At some point I must have stood. Because her hand grasped mine and she hauled me up into the saddle behind her.
This warrioress steered her steed into another dancing circle, while I held onto her armoured waist and while she sliced at milling enemies with her sword. She cut a path for us through the mêlée, then spurred her horse through, driving the press of fighters apart with kicks and sweeping arcs of her graceful blade.
Answering weapons slashed at us, but she was quick to fend them off. Parries met every one, fleeting kisses of blade on blade on the move. And if any attacks stalled us at all, then they only purchased themselves a riposte for their pains. Every flash of sunlight on her sword heralded another fallen foe. Orkans crashed to the cobblestones, carpeting the avenue with their blood and bulk.
She spurred her mount over them, clear of the battle-crush, but she was not done. She spun the horse about, slid her blade home in its scabbard. Then her bow slipped from shoulder to hands and she plucked arrow after arrow from her quiver. Sent them – swoosh, swoosh, swoosh! – like solid gusts of wind – there, there, there! – biting into the thrashing clashing throng.
Feather-tailed branches sprouted in Orkan necks and eyes and treasonous gaps in their armour. They dropped and piled atop their already-dead comrades.
Knights fought in a thinning maelstrom of bodies. They staggered and battled over a building mound of studded-and-spiked-leather-clad corpses. And she – my rescuer – called to them.
“Fall back! To the second barricade!”
A sound of music and power, her shout was fearsome and glorious. The blare of heaven’s bugle.
And she shot two, three, four, six more down. Freed more knights from the fight. Dazed, exhausted, grim-set faces and battered helmet visors turned this way and that as the warriors withdrew, beating back a sparser rabble of enemies.
Two Orkans converged on a lone straggler, axes hungry. Two arrows flew and found their marks. The straggler-knight straggled no more. He hurdled the fallen and raced to catch up with his retreating friends. Those on horse scooped up a passenger.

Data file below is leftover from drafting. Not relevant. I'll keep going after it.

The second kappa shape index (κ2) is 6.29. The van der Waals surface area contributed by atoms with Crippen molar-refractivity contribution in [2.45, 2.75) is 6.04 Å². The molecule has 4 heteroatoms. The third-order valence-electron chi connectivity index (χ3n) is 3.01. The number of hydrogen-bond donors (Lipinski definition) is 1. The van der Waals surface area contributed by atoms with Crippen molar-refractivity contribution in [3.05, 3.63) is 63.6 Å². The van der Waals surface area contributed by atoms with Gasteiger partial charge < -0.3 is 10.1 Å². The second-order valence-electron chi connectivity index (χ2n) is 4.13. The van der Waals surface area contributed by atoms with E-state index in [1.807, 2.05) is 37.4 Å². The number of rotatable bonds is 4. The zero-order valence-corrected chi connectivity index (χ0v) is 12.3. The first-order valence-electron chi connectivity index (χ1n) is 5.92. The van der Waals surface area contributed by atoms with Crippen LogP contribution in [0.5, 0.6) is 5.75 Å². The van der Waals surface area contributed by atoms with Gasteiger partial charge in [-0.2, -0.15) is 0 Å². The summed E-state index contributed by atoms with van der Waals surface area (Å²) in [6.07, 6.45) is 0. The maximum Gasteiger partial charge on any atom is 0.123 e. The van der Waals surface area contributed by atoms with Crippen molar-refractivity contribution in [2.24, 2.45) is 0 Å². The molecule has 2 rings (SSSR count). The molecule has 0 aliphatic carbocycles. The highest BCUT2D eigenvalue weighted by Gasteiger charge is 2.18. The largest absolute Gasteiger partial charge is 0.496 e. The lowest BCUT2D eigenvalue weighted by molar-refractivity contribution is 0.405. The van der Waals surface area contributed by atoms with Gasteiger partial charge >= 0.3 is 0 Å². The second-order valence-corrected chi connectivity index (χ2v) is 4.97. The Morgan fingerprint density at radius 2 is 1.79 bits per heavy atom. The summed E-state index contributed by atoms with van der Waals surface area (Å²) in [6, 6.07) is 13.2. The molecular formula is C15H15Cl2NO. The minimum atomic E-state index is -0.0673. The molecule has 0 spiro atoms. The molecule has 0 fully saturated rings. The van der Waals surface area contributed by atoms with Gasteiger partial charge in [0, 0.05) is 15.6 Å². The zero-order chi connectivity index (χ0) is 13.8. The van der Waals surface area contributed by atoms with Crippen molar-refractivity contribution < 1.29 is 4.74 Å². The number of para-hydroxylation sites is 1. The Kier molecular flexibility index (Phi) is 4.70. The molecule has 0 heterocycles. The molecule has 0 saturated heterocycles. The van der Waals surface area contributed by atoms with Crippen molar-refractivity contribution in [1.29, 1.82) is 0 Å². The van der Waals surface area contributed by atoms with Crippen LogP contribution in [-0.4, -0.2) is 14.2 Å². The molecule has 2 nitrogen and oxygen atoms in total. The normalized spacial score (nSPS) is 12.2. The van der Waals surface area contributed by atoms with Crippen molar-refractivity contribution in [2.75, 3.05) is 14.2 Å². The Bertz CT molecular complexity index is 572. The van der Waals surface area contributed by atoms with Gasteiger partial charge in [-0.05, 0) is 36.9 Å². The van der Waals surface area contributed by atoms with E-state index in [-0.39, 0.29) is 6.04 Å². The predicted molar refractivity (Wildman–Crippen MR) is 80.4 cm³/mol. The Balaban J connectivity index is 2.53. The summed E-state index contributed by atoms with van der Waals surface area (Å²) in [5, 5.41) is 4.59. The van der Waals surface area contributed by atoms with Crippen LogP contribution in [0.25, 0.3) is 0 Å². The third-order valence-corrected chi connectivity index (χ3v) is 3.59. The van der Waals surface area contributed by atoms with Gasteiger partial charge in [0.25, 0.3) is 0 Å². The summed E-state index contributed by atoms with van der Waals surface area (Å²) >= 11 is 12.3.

Then we turned again. To gallop down the road.
Hooves thundered on cobbles beneath us. Rattled my teeth. And I held tighter to her waist. Steel plate and chain denied my arms any sense of the muscle and strength and warmth to which I clung. I might have been some seashell clinging to a cold rock against a crashing tide. In any case, this woman’s strength lay deeper than muscle. I had seen a measure of it, a dram, in her eyes. A shard of heart that had worked its way to the surface in her gaze.
And here, anchored to her, braced in a saddle with only her back before me and her hair flying in my face, I could not recall the exact colour of her eyes. There had been some blue. But had there not been some emerald too?
Memory teased. I closed my eyes, squinted to trap her portrait. But my senses had been hazed and the picture was a blur. Whoever the artist, he or she had used soft brushstrokes.
I opened my eyes to the rush of buildings on either side.
Steel mills and smelting works and manufactories. Drab and soulless brick, structures given to industry. Edifices with the downcast facades of slaves, the grime of their labours smoked into their hides. And now many burned and smoked and broke under the onslaught of other engines. The siege machines of the Orkans had grown more sporadic, slinging only the occasional missile now that their armies had advanced into the town. A fireball caved in another factory roof and ploughed in through the tiles to gut the production line with flame. Unsightly chimneys trembled in fear of something uglier.
And we raced on past.
And I looked ahead to the second barricade. Another wall of furnishings and toppled coaches and wagons. And there – waiting for me, it seemed – was my steed.
The animal stamped about in confusion and frustration, its flight barred by this junk-pile wall.
And my rescuer, my warrioress, she pulled her mount in beside mine and handed me over. I transferred easily enough into the vacant saddle and grabbed the reins. All the while glancing around for a proper view – a reminder – of the woman who had saved me.
But she rode by. Trotted to the gates of a factory abutting this side of the barrier.
“Let us through!” she called. “We’re short on time!”
The gates parted and we rode on into the factory. A scattered flood of more cavalry and retreating infantry followed us. As they all pressed in, more men and women began dragging crates and shelves and anything they could move to shore up the gates. As the last few swept in, so the gates were slammed and barred and the boxes and barrels and fixtures were pushed into place.
“Shinvar!” some sour-stoned voice grated. “Captain Meister needs to see you!”
And my warrioress guided her steed left, riding for the door at the end of the factory floor. And I spurred my horse to catch up with her. And I was myself spurred too. Because now I knew her name.
[To Be Continued…]